The youthful head of the Obama administration’s auto task force has abandoned that post, only days after pushing General Motors through the rapids of bankruptcy court.

The White House said Steven Rattner decided to return to private life and his family in New York City. But his brief tenure came under a cloud with an investigation of an influence peddling scandal back in New York.

Rattner, an investment banker, was unlikely to face charges in the investigation — which involves a giant state pension fund that provides retirement benefits for more than 1 million government employees.

But the resignation has caused U.S. Rep. Jack Kingston to renew his call for more scrutiny of President Barack Obama’s policy “czars” — who have been tasked with everything from saving the auto industry to climate change.

The Savannah congressman dropped new legislation on Wednesday that would require Senate confirmation such appointments. The measure is unlikely to move, given Kingston’s minority …

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Your morning jolt: F-22 fight moves from sniping to data

In the last 24 hours, the looming confrontation between the Obama Administration and Congress over the F-22 stealth fighter has moved to the next level — from sniping to the rolling out of detailed arguments.

Near the close of business on Thursday, The Hill newspaper in D.C. posted an article that set a hefty per-hour pricetag on the Marietta-assembled F-22 Raptor — along with the worries of John Murtha, lead dog on defense spending in the House.

Murtha advocates more spending on the Raptor, but:

He also expressed some concern with the F-22 costs.

“We got problems with the F-22, there is no question about it. We are talking about $50,000 per hour to fly that plane,” he said.

The $50,000 price tag per hour is for operating and maintaining the F-22, according to data from the House Appropriations Defense panel.

This morning, the Washington Post sets the price of the F-22 slightly lower — at $44,000 per hour — but adds a large focus on the problems of upkeep:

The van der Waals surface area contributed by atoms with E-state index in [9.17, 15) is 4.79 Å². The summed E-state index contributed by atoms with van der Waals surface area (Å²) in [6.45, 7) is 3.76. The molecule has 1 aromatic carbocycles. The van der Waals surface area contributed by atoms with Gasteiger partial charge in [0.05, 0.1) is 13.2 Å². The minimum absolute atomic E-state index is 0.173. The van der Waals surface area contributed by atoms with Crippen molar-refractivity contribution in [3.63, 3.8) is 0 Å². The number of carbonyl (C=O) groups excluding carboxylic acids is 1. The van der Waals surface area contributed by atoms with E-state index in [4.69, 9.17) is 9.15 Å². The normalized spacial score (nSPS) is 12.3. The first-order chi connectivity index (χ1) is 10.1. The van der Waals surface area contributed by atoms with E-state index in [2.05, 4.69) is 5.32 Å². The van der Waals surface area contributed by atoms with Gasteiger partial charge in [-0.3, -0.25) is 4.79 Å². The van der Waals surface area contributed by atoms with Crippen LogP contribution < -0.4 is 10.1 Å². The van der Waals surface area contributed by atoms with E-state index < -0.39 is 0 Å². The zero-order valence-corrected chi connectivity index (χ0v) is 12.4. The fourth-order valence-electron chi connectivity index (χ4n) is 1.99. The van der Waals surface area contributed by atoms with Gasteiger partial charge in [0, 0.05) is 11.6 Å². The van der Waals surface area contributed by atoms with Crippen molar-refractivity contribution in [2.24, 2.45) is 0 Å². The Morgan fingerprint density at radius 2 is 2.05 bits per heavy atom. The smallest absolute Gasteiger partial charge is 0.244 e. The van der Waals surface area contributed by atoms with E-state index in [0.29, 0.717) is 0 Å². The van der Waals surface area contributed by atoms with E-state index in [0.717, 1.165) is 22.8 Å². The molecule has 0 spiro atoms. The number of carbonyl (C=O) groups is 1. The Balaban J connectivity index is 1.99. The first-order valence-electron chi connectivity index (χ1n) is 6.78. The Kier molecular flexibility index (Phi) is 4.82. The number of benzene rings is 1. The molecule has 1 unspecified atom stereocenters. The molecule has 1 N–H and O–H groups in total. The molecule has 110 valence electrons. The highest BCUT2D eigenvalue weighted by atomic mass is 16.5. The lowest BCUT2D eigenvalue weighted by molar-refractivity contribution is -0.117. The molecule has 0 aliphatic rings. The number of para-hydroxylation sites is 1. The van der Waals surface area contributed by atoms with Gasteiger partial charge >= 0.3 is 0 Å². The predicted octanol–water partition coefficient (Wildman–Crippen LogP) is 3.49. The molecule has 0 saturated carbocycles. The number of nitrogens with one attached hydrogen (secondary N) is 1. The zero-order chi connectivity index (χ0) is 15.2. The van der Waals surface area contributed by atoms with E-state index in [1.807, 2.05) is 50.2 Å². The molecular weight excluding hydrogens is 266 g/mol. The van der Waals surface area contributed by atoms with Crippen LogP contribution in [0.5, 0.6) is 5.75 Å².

The aircraft’s …

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Your morning jolt: Fight over F-22 renews feud between Chambliss and McCain

In Washington, The Hill newspaper today says U.S. Sen. Saxby Chambliss’s maneuver to force the Pentagon to purchase more Marietta-made F-22 stealth fighters has revived a fight with Republican colleague John McCain of Arizona:

Chambliss won narrow approval at a closed-door Senate Armed Services Committee markup for his amendment authorizing $1.75 billion to purchase seven F-22 Raptors from Georgia-based Lockheed Martin — despite strong objections from McCain, the ranking Republican on the panel, and a veto threat from President Obama….

McCain was irritated that Chambliss offered the amendment during the markup, according to sources, and has vowed to fight it on the Senate floor.

Chambliss endorsed McCain during the 2008 Republican presidential primary. The Hill also notes this alliance that Chambliss put together on the Senate Armed Services Committee:

During the closed markup, Chambliss got support from three other Democrats and one Independent: Sens. Edward Kennedy (Mass.), …

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Your morning jolt: It’s not enough to get laid off in some parts of Georgia. You have to stay laid off.

The Wall Street Journal this morning has piece on the jaded side of the free market that’s showing itself to the residents of Douglas, Ga.

This spring, Pilgrims Pride Co. announced it would shut down its local chicken-processing plant as part of its bankruptcy filing. To Coffee County, it was a loss of 1,000 jobs and $300,000 a year in county tax revenues.

Local officials have been trying to find a buyer, but the company has resisted, to the point of keeping one prospective buyer from touring the plant. “The standoff shows how two important imperatives in a recession — creating jobs and cutting excess capacity — can collide,” according to the WSJ.

To continue:

In an email to the city of Douglas, Pilgrim’s President and Chief Executive Don Jackson said, “With declining demand for chicken in this terrible economy we need to remove chicken from the market. This would not be accomplished with a sale.” While he said he recognized the “devastating impact” a closing would have on …

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Your morning jolt: A 50-something businessman retires, just as the governor’s race begins

For months, Republicans have buzzed about yet another contender in the race for governor, a fresh face backed by the state’s business community.

You have to wonder if they’ve been talking about Tom Bell, the 59-year-old CEO of Cousins Properties who retires at the end of the month.

The business pages contain two references this morning. This by my AJC colleagues Michelle Shaw and Gertha Coffee:

[Sam]Massell and others suggested Bell might aspire to a political office such as Atlanta mayor or governor. Bell gave no indication of plans in that direction. He also said he won’t stay at Cousins in any capacity after retiring.

“I just don’t believe in it. I’ve been there and done that. I’ve been the COO who became the CEO, while the old CEO is on the board and chairman or something, and it’s just uncomfortable,” he said.

Today’s Atlanta Business Chronicle has this about Bell:

But, he also said he has been approached by several people about pursuing the governorship.

“I have learned …